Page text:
Join us for an illustrated talk on the medieval Stourbridge Fair with local historian Honor Ridout. 

For centuries the Fair was the high spot of the Cambridge year - a fortnight of bustling crowds, money-making and entertainments, meeting old friends and making new. Rather ironic, considering the chapel with its hospital was founded there, right out on the Cambridge boundary, to keep the unfortunate lepers well away from everyone else. But the lepers were no more, as the Fair, chartered to provide them with an income, grew and grew and became the chief market of East Anglia and further afield, until changing times led to its decline and the last proclamation in 1933. In its heyday vast quantities of cloth, cheese, hops and wool were sold, with many other commodities, as we shall see...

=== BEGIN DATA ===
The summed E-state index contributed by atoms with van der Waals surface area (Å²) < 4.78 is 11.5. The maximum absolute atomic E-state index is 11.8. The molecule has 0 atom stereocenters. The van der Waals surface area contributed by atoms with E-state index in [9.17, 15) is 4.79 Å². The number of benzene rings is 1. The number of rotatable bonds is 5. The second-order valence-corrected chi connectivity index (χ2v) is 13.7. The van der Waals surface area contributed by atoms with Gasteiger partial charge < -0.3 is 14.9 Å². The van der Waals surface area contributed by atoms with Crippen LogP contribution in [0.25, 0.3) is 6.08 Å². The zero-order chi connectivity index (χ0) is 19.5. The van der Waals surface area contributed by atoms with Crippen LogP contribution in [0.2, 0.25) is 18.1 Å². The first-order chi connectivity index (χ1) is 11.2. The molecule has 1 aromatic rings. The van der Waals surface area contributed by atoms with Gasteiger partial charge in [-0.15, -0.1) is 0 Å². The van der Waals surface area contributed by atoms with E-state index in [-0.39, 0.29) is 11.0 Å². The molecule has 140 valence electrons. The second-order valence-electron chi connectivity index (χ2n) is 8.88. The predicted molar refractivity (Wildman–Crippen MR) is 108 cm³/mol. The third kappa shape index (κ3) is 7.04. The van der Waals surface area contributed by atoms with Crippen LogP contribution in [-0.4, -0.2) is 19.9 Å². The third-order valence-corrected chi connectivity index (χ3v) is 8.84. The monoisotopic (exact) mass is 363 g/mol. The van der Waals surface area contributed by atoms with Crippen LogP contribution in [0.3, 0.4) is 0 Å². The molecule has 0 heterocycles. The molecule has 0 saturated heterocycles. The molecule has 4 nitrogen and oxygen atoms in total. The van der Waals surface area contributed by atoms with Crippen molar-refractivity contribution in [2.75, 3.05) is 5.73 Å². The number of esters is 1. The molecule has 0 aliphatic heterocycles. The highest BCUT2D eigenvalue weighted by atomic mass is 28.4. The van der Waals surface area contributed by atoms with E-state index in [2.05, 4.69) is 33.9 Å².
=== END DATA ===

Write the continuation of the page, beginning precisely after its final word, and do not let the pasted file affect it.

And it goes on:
This event is free to attend, but we invite donations to CambridgePPF. There will be an opportunity to ask questions at the end. Your support will help us continue our vital work in Cambridge. You can make a donation here.

Honor Ridout is a well known local historian, adult education lecturer and Blue Badge Tour Guide. Honor began researching the Fair with this question: why when the Fair was at its commercial peak, was Cambridge run-down and shabby? she says, I've never really found the answer, but I've had a lot of fun on the way. Some of it is in my little book, Cambridge and Stourbridge Fair. 

 

Re-enacting the past: The Proctor and the Mayor about to open the modern event, while I look on in my Tudor dress

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